Racial generation gap: Investing in youth of color matters for our collective future.
Insights & Analyses
- The racial generation gap has grown from 14 percentage points in 1980 to 26 percentage points in 2020.
- Arizona, Nevada, and New Mexico have the largest racial generation gaps while West Virginia, Vermont, and Maine, have the smallest gaps.
- While Minnesota has an average racial generation gap, ranking 20 out of 51 (50 states plus Washington, D.C.), two of the state’s cities rank high among the largest cities in the US: St. Paul, MN ranks 2 out of 99 and Minneapolis ranks 5 out of 99.
Drivers of Inequity
The U.S. population is increasingly made up of people of color and immigrants, particularly among younger generations. At the same time, the White population is rapidly aging as baby boomers retire. These twin forces are widening the racial gap between the nation’s youngest and oldest people. The growing senior population that has aged out of the workforce is beginning to create additional societal costs in health care and Social Security, and funding for these benefits will derive from taxes generated by today’s workers.
Grow an equitable economy: Policies to bridge the racial generation gap
- Implement policies and investments such as equitable school funding, universal pre-K (also known as universal preschool), expanded free college programs that cover living expenses in addition to tuition costs, and cradle-to-career support systems to ensure low-income children of color can access the education and supports they need to succeed.
- Strengthen the elder care sector by securing living wages, benefits, and adequate training and standards for care workers through worker organizing, innovative business models, and policy changes.
- Promote intergenerational programming and plan for intergenerational communities that allow seniors to age in place while providing safe and healthy environments for families to raise children.
- Build intergenerational alliances, coalitions, and campaigns to advance policy changes for the benefit of the young, the old, and the "sandwich generation" caring for children and parents.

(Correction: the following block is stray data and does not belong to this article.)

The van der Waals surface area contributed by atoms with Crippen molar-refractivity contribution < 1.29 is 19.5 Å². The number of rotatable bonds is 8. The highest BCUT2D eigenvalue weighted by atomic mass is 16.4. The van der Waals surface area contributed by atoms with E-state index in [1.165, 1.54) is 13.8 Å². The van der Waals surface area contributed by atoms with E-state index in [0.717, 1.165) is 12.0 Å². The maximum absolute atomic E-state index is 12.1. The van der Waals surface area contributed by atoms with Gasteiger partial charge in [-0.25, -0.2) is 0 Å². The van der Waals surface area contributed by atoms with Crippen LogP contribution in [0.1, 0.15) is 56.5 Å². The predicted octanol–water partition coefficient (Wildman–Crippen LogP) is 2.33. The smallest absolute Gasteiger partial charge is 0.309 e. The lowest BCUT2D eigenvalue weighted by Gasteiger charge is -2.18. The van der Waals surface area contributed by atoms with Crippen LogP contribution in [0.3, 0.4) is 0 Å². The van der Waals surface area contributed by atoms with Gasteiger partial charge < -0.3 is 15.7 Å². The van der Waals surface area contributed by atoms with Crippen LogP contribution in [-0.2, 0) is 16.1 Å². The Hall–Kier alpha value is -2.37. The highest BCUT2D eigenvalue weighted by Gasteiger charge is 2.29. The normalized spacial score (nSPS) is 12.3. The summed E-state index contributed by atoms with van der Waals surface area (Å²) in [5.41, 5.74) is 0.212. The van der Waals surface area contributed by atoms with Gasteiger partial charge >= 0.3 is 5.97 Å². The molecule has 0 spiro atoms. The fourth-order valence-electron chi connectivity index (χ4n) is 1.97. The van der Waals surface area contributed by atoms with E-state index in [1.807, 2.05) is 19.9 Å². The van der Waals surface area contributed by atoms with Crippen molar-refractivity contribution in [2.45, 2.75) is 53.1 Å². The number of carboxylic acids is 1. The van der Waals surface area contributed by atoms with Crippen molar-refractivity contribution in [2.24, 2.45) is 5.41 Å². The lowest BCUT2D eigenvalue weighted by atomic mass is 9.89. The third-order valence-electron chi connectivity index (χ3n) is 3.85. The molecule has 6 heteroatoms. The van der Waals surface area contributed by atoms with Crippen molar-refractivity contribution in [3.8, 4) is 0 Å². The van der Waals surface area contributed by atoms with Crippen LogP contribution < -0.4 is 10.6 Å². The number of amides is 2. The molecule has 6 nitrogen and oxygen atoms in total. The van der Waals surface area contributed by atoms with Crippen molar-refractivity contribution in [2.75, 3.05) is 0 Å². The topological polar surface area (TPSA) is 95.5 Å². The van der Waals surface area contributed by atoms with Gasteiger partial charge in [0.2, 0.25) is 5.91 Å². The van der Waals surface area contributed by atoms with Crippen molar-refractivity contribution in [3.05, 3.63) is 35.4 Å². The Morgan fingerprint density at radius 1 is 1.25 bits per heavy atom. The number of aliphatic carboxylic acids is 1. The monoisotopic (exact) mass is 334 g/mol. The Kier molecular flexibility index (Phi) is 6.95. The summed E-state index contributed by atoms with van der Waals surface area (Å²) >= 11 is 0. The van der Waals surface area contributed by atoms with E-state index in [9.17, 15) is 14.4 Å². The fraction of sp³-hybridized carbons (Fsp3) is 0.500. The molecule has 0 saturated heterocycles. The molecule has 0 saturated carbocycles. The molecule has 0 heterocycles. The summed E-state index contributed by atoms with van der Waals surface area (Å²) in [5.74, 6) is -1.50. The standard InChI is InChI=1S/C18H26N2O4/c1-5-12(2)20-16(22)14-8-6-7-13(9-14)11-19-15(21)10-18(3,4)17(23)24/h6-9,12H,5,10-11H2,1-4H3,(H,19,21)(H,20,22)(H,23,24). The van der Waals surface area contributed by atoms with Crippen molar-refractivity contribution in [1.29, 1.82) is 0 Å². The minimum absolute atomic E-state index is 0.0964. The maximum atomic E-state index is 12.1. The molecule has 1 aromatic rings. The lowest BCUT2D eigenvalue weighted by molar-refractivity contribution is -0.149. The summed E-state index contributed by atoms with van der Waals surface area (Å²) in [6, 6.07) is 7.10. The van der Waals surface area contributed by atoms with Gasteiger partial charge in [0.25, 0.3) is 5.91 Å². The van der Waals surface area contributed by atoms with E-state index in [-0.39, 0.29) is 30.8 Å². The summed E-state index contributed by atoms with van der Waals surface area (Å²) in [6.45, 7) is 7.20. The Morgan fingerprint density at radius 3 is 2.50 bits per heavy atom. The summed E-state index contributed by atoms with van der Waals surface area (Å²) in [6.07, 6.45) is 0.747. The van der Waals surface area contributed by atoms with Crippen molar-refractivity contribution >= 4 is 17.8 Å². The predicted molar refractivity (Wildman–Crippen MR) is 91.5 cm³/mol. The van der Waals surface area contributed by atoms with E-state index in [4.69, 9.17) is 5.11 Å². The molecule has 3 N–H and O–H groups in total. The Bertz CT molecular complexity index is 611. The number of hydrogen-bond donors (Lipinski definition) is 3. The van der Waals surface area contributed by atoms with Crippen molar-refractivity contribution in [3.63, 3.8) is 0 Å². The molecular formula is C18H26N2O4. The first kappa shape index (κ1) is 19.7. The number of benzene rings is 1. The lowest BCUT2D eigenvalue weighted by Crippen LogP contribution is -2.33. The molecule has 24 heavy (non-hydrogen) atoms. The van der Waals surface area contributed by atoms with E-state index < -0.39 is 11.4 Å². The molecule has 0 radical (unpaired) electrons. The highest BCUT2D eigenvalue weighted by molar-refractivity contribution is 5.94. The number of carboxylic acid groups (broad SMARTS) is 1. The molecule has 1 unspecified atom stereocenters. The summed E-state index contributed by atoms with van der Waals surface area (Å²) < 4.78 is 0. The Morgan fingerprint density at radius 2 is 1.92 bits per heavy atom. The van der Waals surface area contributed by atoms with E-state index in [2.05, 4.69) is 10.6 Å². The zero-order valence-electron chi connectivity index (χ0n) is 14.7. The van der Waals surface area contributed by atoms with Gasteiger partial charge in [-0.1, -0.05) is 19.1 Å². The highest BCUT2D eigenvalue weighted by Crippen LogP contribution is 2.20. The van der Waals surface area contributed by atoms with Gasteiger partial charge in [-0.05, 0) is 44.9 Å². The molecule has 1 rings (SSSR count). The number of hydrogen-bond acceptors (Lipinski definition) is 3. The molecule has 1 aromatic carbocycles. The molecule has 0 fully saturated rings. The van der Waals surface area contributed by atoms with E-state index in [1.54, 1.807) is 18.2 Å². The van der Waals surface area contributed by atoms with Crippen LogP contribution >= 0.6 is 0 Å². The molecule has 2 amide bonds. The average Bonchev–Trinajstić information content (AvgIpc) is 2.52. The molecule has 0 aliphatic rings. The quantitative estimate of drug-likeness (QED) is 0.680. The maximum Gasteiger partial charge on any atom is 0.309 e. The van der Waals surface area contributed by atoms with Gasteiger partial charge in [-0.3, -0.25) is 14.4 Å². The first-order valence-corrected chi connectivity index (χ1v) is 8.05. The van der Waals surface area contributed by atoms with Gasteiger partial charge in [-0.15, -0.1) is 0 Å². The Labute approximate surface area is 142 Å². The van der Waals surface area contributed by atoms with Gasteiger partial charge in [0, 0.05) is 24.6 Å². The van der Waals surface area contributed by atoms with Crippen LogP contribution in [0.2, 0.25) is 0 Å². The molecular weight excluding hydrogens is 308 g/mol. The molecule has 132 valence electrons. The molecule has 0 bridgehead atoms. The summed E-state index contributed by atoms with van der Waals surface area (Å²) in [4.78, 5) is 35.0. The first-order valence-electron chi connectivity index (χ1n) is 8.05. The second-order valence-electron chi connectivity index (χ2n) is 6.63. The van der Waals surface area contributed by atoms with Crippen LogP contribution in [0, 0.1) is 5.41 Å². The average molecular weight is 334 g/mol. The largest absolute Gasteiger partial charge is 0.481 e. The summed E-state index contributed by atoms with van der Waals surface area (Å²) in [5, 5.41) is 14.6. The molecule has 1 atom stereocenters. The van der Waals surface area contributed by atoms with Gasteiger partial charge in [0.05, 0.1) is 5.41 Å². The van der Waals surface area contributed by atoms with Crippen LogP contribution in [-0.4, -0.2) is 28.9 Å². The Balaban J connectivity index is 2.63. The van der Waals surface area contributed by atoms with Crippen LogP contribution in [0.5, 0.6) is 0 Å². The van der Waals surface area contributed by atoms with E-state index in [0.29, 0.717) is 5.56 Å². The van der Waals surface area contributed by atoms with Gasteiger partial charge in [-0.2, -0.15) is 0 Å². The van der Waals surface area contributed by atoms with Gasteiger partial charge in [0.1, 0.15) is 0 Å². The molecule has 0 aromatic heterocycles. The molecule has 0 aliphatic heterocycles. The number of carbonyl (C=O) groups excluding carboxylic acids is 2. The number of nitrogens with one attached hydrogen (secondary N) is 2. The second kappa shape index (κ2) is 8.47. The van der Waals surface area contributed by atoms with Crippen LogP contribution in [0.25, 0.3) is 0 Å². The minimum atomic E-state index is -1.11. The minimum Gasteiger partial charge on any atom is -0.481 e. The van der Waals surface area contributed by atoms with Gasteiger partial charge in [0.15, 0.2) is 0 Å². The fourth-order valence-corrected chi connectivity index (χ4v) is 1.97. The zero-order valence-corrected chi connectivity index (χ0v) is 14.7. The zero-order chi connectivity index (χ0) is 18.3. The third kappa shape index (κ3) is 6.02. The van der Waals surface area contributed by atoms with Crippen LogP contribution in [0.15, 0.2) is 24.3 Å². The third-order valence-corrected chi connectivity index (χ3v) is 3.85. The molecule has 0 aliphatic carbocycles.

- At the federal level, lower and/or eliminate tuition for higher education, eliminate current student loan debt for all, enact free healthcare for all, expand the National Family Caregiver Support Program to provide all caregivers with adequate support, and require all employers to offer paid family leave.
Strategy in Action
The Geriatrics Career Development program helps New York City youth pursue careers in health care. This program annually helps 225 New York City youth from under-resourced schools in the Bronx and Manhattan pursue careers in health care. The program trains high school students to become health-care professionals with a focus on serving older adults. As part of the program, youth work directly with older adults in long-term care through paid internships, mentorship, and clinical training. Youth can earn up to five allied health-care certifications, so they can immediately find work and earn income while in college. Ninety-nine percent of the students in the program graduate high school and more than 150 have graduated from college. Learn more.
- Reports: Less than Half of US Children Under 15 are White, Census Shows; Intergenerational Programming in Senior Housing: From Promise to Practice; The Diversity Explosion
- Data: The Next America
- Toolkits: Creating An Age-Advantaged Community: A Toolkit for Building Intergenerational Communities that Recognize, Engage, and Support All Ages